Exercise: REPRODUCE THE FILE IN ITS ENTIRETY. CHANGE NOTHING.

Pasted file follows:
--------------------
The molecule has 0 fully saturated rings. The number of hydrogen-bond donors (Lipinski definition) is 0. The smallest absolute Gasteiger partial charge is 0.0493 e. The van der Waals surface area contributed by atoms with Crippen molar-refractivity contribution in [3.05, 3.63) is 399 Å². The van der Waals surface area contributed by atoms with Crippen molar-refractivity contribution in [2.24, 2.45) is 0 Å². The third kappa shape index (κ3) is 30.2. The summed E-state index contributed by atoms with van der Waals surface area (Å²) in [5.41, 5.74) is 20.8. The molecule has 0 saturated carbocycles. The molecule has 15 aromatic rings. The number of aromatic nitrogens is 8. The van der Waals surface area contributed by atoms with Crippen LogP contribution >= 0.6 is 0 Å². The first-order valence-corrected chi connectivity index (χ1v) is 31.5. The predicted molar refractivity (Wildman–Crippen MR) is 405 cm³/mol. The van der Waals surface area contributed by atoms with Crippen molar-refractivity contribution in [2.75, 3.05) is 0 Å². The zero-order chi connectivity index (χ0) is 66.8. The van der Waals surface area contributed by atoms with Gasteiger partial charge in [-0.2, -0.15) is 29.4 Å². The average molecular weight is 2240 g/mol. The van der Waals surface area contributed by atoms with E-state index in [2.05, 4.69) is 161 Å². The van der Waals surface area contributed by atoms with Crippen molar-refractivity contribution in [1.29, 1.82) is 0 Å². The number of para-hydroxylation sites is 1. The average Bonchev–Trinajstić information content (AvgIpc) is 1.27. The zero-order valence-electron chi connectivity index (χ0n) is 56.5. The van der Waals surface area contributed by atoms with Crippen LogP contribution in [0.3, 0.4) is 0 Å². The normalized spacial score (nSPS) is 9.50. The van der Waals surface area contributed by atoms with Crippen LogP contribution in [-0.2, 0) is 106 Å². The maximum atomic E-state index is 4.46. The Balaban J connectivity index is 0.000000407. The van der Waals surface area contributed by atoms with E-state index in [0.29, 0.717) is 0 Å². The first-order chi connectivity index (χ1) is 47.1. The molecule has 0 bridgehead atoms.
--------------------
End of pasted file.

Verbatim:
The molecule has 0 fully saturated rings. The number of hydrogen-bond donors (Lipinski definition) is 0. The smallest absolute Gasteiger partial charge is 0.0493 e. The van der Waals surface area contributed by atoms with Crippen molar-refractivity contribution in [3.05, 3.63) is 399 Å². The van der Waals surface area contributed by atoms with Crippen molar-refractivity contribution in [2.24, 2.45) is 0 Å². The third kappa shape index (κ3) is 30.2. The summed E-state index contributed by atoms with van der Waals surface area (Å²) in [5.41, 5.74) is 20.8. The molecule has 0 saturated carbocycles. The molecule has 15 aromatic rings. The number of aromatic nitrogens is 8. The van der Waals surface area contributed by atoms with Crippen LogP contribution >= 0.6 is 0 Å². The first-order valence-corrected chi connectivity index (χ1v) is 31.5. The predicted molar refractivity (Wildman–Crippen MR) is 405 cm³/mol. The van der Waals surface area contributed by atoms with Crippen molar-refractivity contribution in [2.75, 3.05) is 0 Å². The zero-order chi connectivity index (χ0) is 66.8. The van der Waals surface area contributed by atoms with Gasteiger partial charge in [-0.2, -0.15) is 29.4 Å². The average molecular weight is 2240 g/mol. The van der Waals surface area contributed by atoms with E-state index in [2.05, 4.69) is 161 Å². The van der Waals surface area contributed by atoms with Crippen molar-refractivity contribution in [1.29, 1.82) is 0 Å². The number of para-hydroxylation sites is 1. The average Bonchev–Trinajstić information content (AvgIpc) is 1.27. The zero-order valence-electron chi connectivity index (χ0n) is 56.5. The van der Waals surface area contributed by atoms with Crippen LogP contribution in [0.3, 0.4) is 0 Å². The normalized spacial score (nSPS) is 9.50. The van der Waals surface area contributed by atoms with Crippen LogP contribution in [-0.2, 0) is 106 Å². The maximum atomic E-state index is 4.46. The Balaban J connectivity index is 0.000000407. The van der Waals surface area contributed by atoms with E-state index in [0.29, 0.717) is 0 Å². The first-order chi connectivity index (χ1) is 47.1. The molecule has 0 bridgehead atoms.